Marin County has pulled out all the stops to help Stinson Beach residents and tourists envision the expected impacts of sea level rise.
In late April, as part of their latest public outreach effort, the Marin County Community Development Agency (CDA) published a 62-page report prepared by consultants from Environmental Science Associates. It serves as a localized update to a countywide report on sea level rise published in 2016.
In May, they published a video featuring renderings of future floods and then hosted a Zoom town hall followed by an in-person virtual reality experience at a local library branch.
Of course, residents of the low-lying community may have not needed all the tech-powered previews after their experience this winter.
“Stinson Beach felt the brunt of the January atmospheric rivers and storm surges; some properties sustained thousands of dollars in damage and the public beach was closed for three weeks to vehicles,” a May 8 county press release noted.
The report and an accompanying May 18 meeting were both concerned with the risks associated with higher tides, coastal storm floods and groundwater levels according to the latest climate science. Neither the report nor the meeting addressed what can and should be done about it.
Jack Liebster, a recently retired CDA planning manager who spent his career focused on protecting California’s coast, put it this way in a statement: “We need to know what the future might look like in order for us to plan for adaptations. We’ve been diligent and straightforward with the scientific realities as we look at all the ‘what ifs.’ At the May 18 meeting, it’s mostly going to be a summary of the new report and answer the question, ‘What if we do nothing?’”
The brief answer to Liebster’s question is that many of the buildings in the West Marin community, flanked by Bolinas Bay and Bolinas Lagoon—and bisected by Easkoot Creek—will be at increased risk in the coming decades.
By 2050, with 1.6 feet of sea level rise, over 450 buildings would be at risk of damage during a 100-year flood. That amount of sea level rise would also lead to a 33% reduction in the size of the beach during the summer, along with a 40% reduction in the size of the area’s wildlife-rich marsh habitat. The impacts are projected to worsen with the passing decades, with 6.6 feet of sea level rise expected by 2100.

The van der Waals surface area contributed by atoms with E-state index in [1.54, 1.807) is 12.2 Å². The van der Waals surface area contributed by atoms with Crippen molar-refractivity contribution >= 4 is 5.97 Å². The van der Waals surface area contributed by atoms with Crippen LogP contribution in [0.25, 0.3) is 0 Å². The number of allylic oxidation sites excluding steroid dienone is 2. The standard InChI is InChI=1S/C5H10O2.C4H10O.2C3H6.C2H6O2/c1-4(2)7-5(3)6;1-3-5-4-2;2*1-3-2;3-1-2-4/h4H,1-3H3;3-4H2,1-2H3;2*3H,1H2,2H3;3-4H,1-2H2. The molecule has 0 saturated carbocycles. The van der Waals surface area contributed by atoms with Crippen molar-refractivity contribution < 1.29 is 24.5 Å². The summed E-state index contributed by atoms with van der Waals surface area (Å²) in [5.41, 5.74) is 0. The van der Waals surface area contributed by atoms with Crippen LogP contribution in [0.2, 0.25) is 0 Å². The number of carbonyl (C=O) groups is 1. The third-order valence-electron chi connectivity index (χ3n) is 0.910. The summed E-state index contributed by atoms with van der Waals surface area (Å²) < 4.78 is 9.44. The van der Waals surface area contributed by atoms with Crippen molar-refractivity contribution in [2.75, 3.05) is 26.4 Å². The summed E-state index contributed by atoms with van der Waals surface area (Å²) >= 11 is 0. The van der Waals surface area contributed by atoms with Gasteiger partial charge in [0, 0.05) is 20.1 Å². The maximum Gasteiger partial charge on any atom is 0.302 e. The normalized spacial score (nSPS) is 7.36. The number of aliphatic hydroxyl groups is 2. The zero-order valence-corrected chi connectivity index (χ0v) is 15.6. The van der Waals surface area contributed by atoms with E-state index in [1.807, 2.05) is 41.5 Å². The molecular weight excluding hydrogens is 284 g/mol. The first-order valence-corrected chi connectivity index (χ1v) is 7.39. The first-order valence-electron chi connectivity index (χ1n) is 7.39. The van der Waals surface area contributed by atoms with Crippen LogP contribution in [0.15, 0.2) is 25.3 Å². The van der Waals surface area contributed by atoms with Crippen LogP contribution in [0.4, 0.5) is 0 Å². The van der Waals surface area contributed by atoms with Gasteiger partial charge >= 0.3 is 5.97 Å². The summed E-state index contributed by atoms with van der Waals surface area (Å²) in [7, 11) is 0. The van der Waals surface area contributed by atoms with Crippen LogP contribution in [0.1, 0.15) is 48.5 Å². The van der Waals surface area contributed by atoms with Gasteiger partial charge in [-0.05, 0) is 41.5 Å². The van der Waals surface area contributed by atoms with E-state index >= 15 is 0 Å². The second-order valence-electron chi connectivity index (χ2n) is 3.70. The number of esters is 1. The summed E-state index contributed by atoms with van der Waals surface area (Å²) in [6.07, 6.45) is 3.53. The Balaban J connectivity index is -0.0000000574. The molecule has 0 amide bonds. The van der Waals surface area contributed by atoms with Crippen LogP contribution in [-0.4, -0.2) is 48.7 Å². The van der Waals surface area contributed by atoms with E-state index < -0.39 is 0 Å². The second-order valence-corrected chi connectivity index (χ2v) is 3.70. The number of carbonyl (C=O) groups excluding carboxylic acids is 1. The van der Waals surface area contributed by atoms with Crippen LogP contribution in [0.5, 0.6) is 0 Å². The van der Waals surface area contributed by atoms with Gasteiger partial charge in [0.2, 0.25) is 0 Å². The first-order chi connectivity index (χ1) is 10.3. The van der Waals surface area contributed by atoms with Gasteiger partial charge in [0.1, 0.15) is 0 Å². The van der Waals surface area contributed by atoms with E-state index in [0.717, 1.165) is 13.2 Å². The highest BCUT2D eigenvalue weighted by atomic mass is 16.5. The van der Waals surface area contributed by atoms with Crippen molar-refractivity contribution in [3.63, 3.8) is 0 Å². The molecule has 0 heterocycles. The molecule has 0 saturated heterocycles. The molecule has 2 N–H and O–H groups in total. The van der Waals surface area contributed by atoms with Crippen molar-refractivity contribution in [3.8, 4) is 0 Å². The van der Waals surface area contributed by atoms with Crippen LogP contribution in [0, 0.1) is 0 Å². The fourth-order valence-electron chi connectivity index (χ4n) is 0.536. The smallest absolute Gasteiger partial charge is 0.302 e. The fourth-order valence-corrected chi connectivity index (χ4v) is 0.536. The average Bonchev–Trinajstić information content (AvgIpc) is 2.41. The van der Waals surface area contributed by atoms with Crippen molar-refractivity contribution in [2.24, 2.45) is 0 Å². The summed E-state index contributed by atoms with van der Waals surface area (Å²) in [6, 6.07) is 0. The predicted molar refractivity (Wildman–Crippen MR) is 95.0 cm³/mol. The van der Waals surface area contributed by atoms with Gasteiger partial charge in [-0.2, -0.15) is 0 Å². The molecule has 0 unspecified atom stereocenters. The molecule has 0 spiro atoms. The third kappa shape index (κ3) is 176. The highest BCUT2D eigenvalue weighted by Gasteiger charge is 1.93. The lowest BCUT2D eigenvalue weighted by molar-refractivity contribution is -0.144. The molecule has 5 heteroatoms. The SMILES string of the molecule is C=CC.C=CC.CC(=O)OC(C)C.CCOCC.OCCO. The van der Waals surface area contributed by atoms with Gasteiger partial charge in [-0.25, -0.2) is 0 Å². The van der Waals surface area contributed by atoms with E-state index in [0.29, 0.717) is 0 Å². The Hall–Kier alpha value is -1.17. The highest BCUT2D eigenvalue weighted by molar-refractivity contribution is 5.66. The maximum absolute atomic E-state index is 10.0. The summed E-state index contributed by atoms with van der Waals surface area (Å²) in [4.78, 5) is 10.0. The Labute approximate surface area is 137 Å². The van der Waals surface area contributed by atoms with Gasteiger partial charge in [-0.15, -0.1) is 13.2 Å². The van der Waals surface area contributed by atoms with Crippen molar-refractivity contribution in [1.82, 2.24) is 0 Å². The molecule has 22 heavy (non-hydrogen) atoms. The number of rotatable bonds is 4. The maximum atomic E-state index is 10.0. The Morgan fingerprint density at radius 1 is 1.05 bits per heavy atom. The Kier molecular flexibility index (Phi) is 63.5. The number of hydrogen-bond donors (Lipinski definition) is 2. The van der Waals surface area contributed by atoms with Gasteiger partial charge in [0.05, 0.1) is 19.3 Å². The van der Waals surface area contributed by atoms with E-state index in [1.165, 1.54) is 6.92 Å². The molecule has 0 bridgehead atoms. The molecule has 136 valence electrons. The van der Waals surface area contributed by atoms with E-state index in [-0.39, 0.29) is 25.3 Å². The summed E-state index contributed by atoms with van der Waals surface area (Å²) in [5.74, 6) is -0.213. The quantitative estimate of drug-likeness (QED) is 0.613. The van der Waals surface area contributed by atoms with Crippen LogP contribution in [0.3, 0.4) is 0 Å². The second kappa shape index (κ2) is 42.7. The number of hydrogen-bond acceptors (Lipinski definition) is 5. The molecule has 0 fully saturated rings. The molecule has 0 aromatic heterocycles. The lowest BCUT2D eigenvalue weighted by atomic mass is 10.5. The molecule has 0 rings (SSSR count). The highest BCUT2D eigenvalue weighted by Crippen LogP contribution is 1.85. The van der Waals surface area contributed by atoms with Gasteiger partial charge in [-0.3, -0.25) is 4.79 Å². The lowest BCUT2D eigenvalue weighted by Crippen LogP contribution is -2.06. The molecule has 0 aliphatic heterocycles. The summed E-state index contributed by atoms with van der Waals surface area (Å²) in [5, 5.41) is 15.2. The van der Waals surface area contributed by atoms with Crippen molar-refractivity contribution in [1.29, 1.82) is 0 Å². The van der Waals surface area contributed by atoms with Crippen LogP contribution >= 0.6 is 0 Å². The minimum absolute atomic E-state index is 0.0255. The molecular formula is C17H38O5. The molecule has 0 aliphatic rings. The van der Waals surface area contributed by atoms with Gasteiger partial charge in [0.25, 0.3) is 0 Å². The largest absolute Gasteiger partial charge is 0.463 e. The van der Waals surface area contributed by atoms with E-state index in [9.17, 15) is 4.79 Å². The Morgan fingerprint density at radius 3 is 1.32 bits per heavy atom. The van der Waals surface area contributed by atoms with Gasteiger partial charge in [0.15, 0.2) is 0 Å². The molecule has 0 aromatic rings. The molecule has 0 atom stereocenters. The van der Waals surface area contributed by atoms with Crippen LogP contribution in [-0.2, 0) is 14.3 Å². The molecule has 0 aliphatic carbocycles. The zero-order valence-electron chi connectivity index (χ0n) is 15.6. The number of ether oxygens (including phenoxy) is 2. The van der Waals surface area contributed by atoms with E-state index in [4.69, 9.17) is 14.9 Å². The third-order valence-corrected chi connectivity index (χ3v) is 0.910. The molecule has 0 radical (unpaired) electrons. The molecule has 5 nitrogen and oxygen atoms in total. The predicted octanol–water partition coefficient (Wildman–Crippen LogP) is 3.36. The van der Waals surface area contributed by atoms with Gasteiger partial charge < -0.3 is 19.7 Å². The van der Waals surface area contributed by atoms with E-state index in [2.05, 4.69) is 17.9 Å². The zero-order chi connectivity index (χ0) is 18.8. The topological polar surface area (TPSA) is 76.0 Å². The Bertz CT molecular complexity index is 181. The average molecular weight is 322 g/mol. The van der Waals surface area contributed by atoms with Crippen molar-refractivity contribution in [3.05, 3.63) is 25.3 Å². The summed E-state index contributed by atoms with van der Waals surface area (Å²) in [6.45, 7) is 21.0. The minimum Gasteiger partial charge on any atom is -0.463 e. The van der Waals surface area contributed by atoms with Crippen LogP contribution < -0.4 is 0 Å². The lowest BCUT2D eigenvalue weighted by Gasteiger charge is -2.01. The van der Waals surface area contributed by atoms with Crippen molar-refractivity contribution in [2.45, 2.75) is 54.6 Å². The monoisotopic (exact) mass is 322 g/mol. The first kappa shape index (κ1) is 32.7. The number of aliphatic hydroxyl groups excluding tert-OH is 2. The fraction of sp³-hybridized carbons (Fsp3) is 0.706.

Septic systems and underground utility lines, as well as some local roads and buildings, are already at risk of flooding.
During a question and answer session at the end of the May 18 online forum, some residents were ready to talk about possible solutions—but staff and consultants deftly wiggled out of any solid answers for the time being.
“We haven’t formalized a list yet of priorities, but that will be an outcome in our adaptation plan roadmap, which will prioritize what actions are needed first,” one staffer said when asked which mitigation projects will be prioritized.
Questions about managed retreat and what homeowners will have to pay for were similarly pushed to future meetings.
According to the May 8 statement, “CDA staff will work with its consultant team over the next year to identify and analyze feasible adaptation strategies and pathways, carry out stakeholder engagement, and identify possible funding sources for adaptation.”
Find more information, look up the Stinson Adaptation and Resilience Collaboration (ARC) online.
What? A PacSun article made up of a press release, a prepared statement, and an unnamed source? Come on, Editor. Readers expect more from this venerable newspaper.